« PreviousContinue »
more in heart, as we are already indissolubly linked to each other in fortunes ? Shall we not, over the honored remains of this great champion of human liberty, this feeling sympathizer of human sorrow, this great pleader for the exercise of human charity and tenderness, lay aside the concealments which serve only to perpetuate misunderstandings and distrust, and frankly confess that on both sides we most earnestly desire to be one; one not merely in community of language and literature and traditions and country; but more and better than all that, one also in feeling and in heart?
Am I mistaken in this? Do the concealments of which I speak still cover animosities which neither time nor reflection nor the march of events have yet sufficed to subdue? I cannot believe it. Since I have been here I have watched with anxious scrutiny your sentiments as expressed, not merely in public debate, but in the abandon of personal confidence. I know well the sentiments of these, my Southern brothers, whose hearts are so unfolded that the feeling of each is the feeling of all, and I see on both sides only the seeming of a constraint, which each apparently hesitates to dismiss. The South-prostrate, exhausted, drained of her life-blood, as well as of her material resources, yet still honorable and true—accepts the bitter award of the bloody arbitrament without reservation, resolutely determined to abide the result, with chivalrous fidelity; yet, as if struck dumb by the magnitude of her reverses, she suffers on in silence. The North, exultant in her triumph, and elated by success, still cherishes, as we are assured, a heart full of magnificent emotions toward her disarmed and discomfited antagonist, and yet, as if mastered by some mysterious spell, silencing her better impulses, her words and acts are the words and acts of suspicion and distrust.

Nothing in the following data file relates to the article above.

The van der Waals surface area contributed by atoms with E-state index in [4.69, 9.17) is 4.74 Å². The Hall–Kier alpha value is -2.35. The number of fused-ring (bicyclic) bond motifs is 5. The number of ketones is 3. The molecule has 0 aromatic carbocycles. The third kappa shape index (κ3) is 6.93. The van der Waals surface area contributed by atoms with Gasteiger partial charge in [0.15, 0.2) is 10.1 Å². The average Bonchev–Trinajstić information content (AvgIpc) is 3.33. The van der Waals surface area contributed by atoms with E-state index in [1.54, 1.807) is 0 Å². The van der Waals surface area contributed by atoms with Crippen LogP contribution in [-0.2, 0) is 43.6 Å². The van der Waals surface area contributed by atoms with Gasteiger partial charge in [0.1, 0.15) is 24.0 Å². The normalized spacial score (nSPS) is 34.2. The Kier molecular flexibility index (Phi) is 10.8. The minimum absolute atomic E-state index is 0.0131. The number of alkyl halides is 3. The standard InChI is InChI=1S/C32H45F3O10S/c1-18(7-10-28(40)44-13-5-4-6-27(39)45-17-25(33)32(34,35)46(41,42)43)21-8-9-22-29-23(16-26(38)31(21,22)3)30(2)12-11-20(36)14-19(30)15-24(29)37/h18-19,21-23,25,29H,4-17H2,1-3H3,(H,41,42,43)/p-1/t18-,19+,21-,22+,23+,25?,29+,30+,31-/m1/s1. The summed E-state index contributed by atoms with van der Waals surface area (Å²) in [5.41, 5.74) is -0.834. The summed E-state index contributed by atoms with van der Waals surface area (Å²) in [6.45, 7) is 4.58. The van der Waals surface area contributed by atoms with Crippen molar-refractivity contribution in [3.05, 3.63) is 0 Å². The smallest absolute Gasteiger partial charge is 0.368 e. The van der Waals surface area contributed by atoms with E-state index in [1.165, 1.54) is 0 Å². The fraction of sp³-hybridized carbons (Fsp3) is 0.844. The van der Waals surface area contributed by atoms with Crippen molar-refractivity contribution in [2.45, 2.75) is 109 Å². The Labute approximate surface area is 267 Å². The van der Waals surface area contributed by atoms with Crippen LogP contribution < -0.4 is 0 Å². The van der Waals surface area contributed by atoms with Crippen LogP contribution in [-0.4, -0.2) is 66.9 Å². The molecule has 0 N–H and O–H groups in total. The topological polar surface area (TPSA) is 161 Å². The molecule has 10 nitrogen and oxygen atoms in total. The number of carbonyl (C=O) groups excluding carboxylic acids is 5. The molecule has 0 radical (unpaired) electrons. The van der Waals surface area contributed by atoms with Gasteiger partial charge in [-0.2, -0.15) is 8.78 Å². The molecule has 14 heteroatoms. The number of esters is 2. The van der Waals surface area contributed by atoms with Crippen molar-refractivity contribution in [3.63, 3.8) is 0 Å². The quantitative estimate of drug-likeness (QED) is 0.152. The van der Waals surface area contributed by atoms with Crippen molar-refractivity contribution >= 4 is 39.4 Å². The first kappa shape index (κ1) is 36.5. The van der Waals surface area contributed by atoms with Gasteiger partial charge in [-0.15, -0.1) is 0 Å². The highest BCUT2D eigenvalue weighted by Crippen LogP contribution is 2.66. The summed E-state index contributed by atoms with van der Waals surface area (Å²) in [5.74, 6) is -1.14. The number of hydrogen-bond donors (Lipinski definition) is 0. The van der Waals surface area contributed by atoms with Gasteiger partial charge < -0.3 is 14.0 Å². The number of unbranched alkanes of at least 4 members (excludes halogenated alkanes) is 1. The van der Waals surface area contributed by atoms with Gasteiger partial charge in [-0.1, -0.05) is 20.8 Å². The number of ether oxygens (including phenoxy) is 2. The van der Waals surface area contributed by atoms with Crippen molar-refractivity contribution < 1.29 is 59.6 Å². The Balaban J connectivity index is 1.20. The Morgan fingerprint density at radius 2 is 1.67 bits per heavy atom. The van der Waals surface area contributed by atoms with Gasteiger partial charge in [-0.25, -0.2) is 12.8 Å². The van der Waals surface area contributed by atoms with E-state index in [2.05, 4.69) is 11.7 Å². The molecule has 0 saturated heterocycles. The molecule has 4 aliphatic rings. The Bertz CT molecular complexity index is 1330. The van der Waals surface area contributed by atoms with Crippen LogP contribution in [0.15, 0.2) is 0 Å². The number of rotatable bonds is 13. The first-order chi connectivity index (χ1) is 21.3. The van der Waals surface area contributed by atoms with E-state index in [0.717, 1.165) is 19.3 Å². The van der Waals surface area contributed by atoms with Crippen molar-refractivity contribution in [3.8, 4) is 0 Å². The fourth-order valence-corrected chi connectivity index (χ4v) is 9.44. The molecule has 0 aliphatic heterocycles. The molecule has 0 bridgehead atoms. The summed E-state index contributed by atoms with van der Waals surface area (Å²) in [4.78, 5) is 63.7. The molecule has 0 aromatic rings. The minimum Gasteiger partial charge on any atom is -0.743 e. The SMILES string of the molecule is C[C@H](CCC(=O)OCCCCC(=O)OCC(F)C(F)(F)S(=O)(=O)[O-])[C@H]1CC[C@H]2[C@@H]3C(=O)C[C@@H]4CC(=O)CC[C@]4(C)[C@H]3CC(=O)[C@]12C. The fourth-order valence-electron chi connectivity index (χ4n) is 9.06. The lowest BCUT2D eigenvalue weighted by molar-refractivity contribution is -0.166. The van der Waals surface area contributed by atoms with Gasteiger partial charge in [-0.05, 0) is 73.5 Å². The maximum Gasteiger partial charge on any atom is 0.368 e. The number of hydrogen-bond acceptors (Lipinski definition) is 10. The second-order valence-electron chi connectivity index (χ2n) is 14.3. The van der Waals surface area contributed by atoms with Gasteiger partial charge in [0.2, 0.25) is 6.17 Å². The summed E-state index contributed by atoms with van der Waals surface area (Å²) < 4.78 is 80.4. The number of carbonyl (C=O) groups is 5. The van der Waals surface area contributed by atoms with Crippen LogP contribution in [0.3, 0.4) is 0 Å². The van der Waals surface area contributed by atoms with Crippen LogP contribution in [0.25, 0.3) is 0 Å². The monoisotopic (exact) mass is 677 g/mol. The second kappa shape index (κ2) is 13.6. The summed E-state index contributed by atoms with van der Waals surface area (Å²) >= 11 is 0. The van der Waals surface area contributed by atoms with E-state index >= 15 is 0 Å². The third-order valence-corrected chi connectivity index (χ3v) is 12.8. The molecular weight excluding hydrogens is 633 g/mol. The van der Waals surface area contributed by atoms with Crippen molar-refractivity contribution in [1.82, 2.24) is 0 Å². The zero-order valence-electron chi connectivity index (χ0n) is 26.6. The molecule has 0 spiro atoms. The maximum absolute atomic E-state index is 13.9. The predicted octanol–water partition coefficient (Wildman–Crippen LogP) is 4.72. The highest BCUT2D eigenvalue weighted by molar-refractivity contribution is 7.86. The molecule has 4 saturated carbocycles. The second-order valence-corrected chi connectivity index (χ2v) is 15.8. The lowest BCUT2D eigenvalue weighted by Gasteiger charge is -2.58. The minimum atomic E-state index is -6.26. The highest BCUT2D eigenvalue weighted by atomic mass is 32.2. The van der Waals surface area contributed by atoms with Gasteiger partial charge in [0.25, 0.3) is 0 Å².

Would that the spirit of the illustrious dead whom we lament to-day could speak from the grave to both parties to this deplorable discord in tones which should reach each and every heart throughout this broad territory: “My countrymen, know one another, and you will love one another!"
(Address of Abraham Lincoln, sixteenth President of the United States (born in Hardin County, Kentucky, February 12, 1809; died in Washington, April 14, 1865), delivered at the dedication of the National Cemetery at Gettysburg, Pa., November 19, 1863.)
Fourscore and seven years ago our fathers brought forth upon this continent a new nation, conceived in liberty, and dedicated to the proposition that all men are created equal.
Now we are engaged in a great civil war, testing whether that nation, or any nation so conceived and so dedicated, can long endure. We are met on a great batlle-field of that war. We have come to dedicate a portion of that field as a final resting place for those who here gave their lives that that nation might live. It is altogether fitting and proper that we should do this.
But in a larger sense we cannot dedicate, we cannot consecrate, we cannot hallow this ground. The brave men, living and dead, who struggled here, have consecrated it far above our poor power to add or detract. The world will little note nor long remember what we say here; but it can never forget what they did here. It is for us, the living, rather, to be dedicated here to the unfinished work which they who fought here have thus far so nobly advanced. It is rather for us to be here dedicated to the great task remaining before us: that from these honored dead we take increased devotion to that cause for which they gave the last full measure of devotion; that we here highly resolve that these dead shall not
have died in vain; that this nation, under God, shall have a new birth of freedom; and that government of the people, by the people, and for the people, shall not perish from the earth.
SECOND INAUGURAL ADDRESS
(Address of Mr. Lincoln, delivered from the steps of the Capitol in Washington, March 4, 1865, on the occasion of his second inauguration as President of the United States.)